Those in power will be juicing up the promises and commitments.

That means I’m not inclined to worry about Australia falling into a recession anytime soon, nor the USA, as it happens.

For all the fuss about the tariffs, it pays to look at the actual figures.

I saw these in The Australian over the weekend.

US consumer spending totals over US$13 trillion a year. Trump’s tariffs (so far) are a 10% charge on US$200 billion of Chinese imports — or 1.9% of the US shopping bill, according to Adam Creighton.

It’s hardly the stuff of the Great Depression.

That sentiment appears to be reflected in copper and zinc lifting last week. Both commodities have been sold down hard as sentiment turned nasty towards trade.

We can say the same thing about Chinese stocks.

As such, there’s an opportunity brewing here.

Time to investigate Chinese tech

Now, I want you to pause for a moment and reflect on one thing. I did the same on Saturday night with an old mate over Korean BBQ chicken and a couple of cold ones.

Two of America’s premier stocks —, Inc. [NASDAQ:AMZN] and Apple Inc. [NASDAQ:AAPL] — are trading around US$1 trillion in market capitalisation.

It’s going to be hard for them to get a serious lift in value from here.

That means it’s highly likely fund managers will go looking for the huge growth tech companies can provide, but at lower valuations.

Where might they find such companies?

I think it’s highly likely they’ll turn their eyes to China.

The growth rate of these firms is astonishing, and they still have so much runway in front of them.

There was a story in August that few picked up on.

One of Canada’s major pension funds came out and said it was going to invest up to 20% of its assets into China over the next seven years.

They’re unlikely to act alone.

This trade war ‘air pocket’ looks a great entry point to a long-term growth story.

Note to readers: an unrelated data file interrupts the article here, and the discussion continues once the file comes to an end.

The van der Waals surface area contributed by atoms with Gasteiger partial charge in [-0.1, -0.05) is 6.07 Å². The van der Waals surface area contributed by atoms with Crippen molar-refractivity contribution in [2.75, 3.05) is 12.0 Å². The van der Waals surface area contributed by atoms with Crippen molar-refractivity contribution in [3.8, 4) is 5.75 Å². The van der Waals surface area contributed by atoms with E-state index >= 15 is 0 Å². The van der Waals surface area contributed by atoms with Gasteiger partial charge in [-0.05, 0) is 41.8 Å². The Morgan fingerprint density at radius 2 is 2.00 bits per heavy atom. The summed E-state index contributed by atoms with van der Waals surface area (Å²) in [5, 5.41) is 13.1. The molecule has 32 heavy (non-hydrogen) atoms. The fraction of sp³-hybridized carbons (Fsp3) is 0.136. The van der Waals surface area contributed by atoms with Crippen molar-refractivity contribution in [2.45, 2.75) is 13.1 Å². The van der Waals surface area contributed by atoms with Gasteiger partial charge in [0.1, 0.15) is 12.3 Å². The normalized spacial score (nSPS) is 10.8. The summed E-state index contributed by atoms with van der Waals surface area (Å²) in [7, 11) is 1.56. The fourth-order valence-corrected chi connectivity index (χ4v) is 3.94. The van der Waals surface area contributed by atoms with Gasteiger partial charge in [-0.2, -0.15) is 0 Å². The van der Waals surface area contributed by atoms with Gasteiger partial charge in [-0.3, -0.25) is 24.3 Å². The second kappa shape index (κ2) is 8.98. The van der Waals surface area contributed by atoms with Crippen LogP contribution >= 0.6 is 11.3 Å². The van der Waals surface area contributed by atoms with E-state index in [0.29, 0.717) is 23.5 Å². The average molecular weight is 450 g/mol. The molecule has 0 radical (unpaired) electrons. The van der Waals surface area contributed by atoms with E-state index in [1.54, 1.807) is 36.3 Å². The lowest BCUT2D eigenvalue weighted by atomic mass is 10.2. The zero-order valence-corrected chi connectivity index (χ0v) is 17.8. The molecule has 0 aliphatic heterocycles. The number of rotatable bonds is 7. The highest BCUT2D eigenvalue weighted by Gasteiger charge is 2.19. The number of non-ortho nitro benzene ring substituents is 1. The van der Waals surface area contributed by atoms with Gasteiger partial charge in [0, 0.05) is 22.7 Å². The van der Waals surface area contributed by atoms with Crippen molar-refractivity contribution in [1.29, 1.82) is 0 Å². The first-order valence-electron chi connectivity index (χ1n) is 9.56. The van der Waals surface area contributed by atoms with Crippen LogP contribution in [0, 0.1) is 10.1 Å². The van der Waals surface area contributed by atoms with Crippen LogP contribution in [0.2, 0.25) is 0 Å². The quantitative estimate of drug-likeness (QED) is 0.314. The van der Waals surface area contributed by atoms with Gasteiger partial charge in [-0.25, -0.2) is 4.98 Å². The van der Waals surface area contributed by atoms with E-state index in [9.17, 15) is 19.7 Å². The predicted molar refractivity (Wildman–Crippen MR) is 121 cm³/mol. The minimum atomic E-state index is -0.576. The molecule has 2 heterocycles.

Trump can thrust and parry from America’s borders, but he can’t ward off the hundreds of millions of consumers in Asia and Africa that the Chinese state and major firms are courting.

This is in an example of how you can turn current events — today’s ‘trade war’ — to your advantage.

It’s also how I like to focus my attention on opportunities in the market.

And on that note.

Remember: Big announcement coming tomorrow!

OK, lean in.

At the start of today’s issue I officially announced my imminent departure from the DR.

Tomorrow, I’ll officially announce where I’m going to, and how you can join me.

Like I said, it involves a new, exciting, potentially profitable and perhaps best of all FREE venture.

But why would you even want to join me on this venture?

Well, as you may have gathered if you’re a regular reader of The Daily Reckoning Australia, my views on the markets are quite different from that of my colleagues, Shae Russell and Jim Rickards.

While they look at big macro themes and events to decipher the direction of the markets. I tend to take a more opportunistic approach.

If you’re someone who likes to look beyond the gloom and doom and straight for the OPPORTUNITY in any given situation.

Then you’ll love what I’ve got prepared for you tomorrow.

Stay tuned.


Callum Newman Signature

Callum Newman,
Editor, The Daily Reckoning Australia